Routine lunch break. Howling, wind-swept day. I walk the 100 meters from operations to building 155, the big blue building which houses the galley. Ice crystals and snow find their way under my sunglasses and sting my eyes. I look down and squint. The door ahead of me has a large swing-handled latch, similar to those found on big industrial warehouses.
I stop for a moment just inside the doorway. The bright white sun plus icy shards give way to warm air and darkness. Visually, it’s quiet again.
Yet, as I step inside, I hear music. Looking up in the stairwell at the end of the hallway, I see a man perched on the landing strumming a banjo. A banjo? In the stairwell? Where am I? Who is that?
Music is lifeblood at McMurdo Station. With long work days, sometimes crowded living conditions, and non-stop daylight, a few minutes respite with headphones can be a sanity saver. Fortunately, the natural blending of art and science (maybe it is unnatural) in
Antarctica means that there is no shortage of good music, or musicians, here.
Even the National Science Foundation gets into the scene by inviting musicians to visit
Antarctica as part of the Antarctic Artists and Writers Program. During the 2008-2009 austral summer season, NSF grantee Cheryl E. Leonard traveled to Palmer Station to create music using naturally occurring sounds and materials.
Back in the Heroic Age of Antarctic exploration, long before mp3 and I-Pods, polar explorers and members of expeditions had to make their own music. The morale benefits were so well known, that the famed Antarctic explorer, Sir Ernest Shackleton, made it a requirement.
So far as I remember, he asked me if my teeth were good, if I suffered from varicose veins, if I had a good temper and if I could sing. At this question I probably looked a bit taken aback, for I remember he said ‘Oh, I don’t mean any Caruso stuff; but I suppose you can shout a bit with the boys?’ He then asked me if my circulation was good. I said it was except for one finger, which frequently went dead in cold weather. He asked me if I would seriously mind losing it. I said I would risk that … After that he put out his hand and said ‘Very well, I’ll take you.’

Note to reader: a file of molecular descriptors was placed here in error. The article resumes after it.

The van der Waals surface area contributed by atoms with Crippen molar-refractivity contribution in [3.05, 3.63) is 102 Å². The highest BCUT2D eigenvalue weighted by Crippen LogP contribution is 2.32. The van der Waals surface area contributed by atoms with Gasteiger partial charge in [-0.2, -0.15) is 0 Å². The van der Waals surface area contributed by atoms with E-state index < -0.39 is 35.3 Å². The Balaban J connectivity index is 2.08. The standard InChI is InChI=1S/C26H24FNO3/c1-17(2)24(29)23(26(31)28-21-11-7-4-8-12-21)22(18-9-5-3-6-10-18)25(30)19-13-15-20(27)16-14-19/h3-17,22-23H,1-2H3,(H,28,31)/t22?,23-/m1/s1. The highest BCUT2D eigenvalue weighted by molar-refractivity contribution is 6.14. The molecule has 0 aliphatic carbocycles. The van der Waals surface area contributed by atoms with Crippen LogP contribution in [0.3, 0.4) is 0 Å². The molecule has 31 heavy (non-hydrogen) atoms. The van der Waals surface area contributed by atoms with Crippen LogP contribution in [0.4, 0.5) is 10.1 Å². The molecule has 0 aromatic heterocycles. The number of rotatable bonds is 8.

– Cambridge University Physicist R. W. James, Expedition Scientist, recalling his interview with Sir Ernest Shackleton for the Endurance Expedition, 1914.
So who was that in the stairwell? That was Wesley Allen of Seattle, seasonal dining attendant in the McMurdo Station galley. Wesley was kind enough to permit me to film the above snapshot of life and music here, featuring him. What does Wesley recommend for a musical escape from the station’s more pedestrian pursuits? Tin Hat Trio. After hearing some of their music, I concur.
You can see many more of the musicians and experience the central role of music at McMurdo, by looking up the annual music festival known as Icestock. Held in January each season, which is normally the warmest month, the 2009-2010 Icestock Festival featured 12 bands, several solo acts and mock combat between robots and ninjas.